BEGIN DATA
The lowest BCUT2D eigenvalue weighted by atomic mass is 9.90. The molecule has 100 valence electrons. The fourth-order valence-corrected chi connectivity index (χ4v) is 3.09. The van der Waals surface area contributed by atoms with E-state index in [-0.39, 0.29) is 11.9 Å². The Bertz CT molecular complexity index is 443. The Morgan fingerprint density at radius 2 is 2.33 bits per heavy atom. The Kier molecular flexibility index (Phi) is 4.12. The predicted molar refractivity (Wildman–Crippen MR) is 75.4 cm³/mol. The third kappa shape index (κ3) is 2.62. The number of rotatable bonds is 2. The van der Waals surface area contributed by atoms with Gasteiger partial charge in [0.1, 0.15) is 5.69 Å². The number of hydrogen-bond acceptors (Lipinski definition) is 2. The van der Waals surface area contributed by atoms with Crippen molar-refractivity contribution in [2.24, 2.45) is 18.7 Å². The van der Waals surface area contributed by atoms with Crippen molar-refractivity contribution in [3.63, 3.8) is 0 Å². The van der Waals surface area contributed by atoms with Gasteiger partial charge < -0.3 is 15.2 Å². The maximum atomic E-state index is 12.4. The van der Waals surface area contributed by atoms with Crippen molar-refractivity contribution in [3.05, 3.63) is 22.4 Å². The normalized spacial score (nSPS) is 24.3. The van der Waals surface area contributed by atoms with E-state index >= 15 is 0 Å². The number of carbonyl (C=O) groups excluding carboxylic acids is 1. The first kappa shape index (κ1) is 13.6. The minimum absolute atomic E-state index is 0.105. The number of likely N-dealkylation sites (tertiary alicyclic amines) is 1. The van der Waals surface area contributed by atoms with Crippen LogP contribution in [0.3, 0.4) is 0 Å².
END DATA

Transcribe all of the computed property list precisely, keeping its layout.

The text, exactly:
The lowest BCUT2D eigenvalue weighted by atomic mass is 9.90. The molecule has 100 valence electrons. The fourth-order valence-corrected chi connectivity index (χ4v) is 3.09. The van der Waals surface area contributed by atoms with E-state index in [-0.39, 0.29) is 11.9 Å². The Bertz CT molecular complexity index is 443. The Morgan fingerprint density at radius 2 is 2.33 bits per heavy atom. The Kier molecular flexibility index (Phi) is 4.12. The predicted molar refractivity (Wildman–Crippen MR) is 75.4 cm³/mol. The third kappa shape index (κ3) is 2.62. The number of rotatable bonds is 2. The van der Waals surface area contributed by atoms with Gasteiger partial charge in [0.1, 0.15) is 5.69 Å². The number of hydrogen-bond acceptors (Lipinski definition) is 2. The van der Waals surface area contributed by atoms with Crippen molar-refractivity contribution in [2.24, 2.45) is 18.7 Å². The van der Waals surface area contributed by atoms with Crippen molar-refractivity contribution in [3.63, 3.8) is 0 Å². The van der Waals surface area contributed by atoms with Gasteiger partial charge < -0.3 is 15.2 Å². The maximum atomic E-state index is 12.4. The van der Waals surface area contributed by atoms with Crippen molar-refractivity contribution in [3.05, 3.63) is 22.4 Å². The normalized spacial score (nSPS) is 24.3. The van der Waals surface area contributed by atoms with E-state index >= 15 is 0 Å². The number of carbonyl (C=O) groups excluding carboxylic acids is 1. The first kappa shape index (κ1) is 13.6. The minimum absolute atomic E-state index is 0.105. The number of likely N-dealkylation sites (tertiary alicyclic amines) is 1. The van der Waals surface area contributed by atoms with Crippen LogP contribution in [0.3, 0.4) is 0 Å².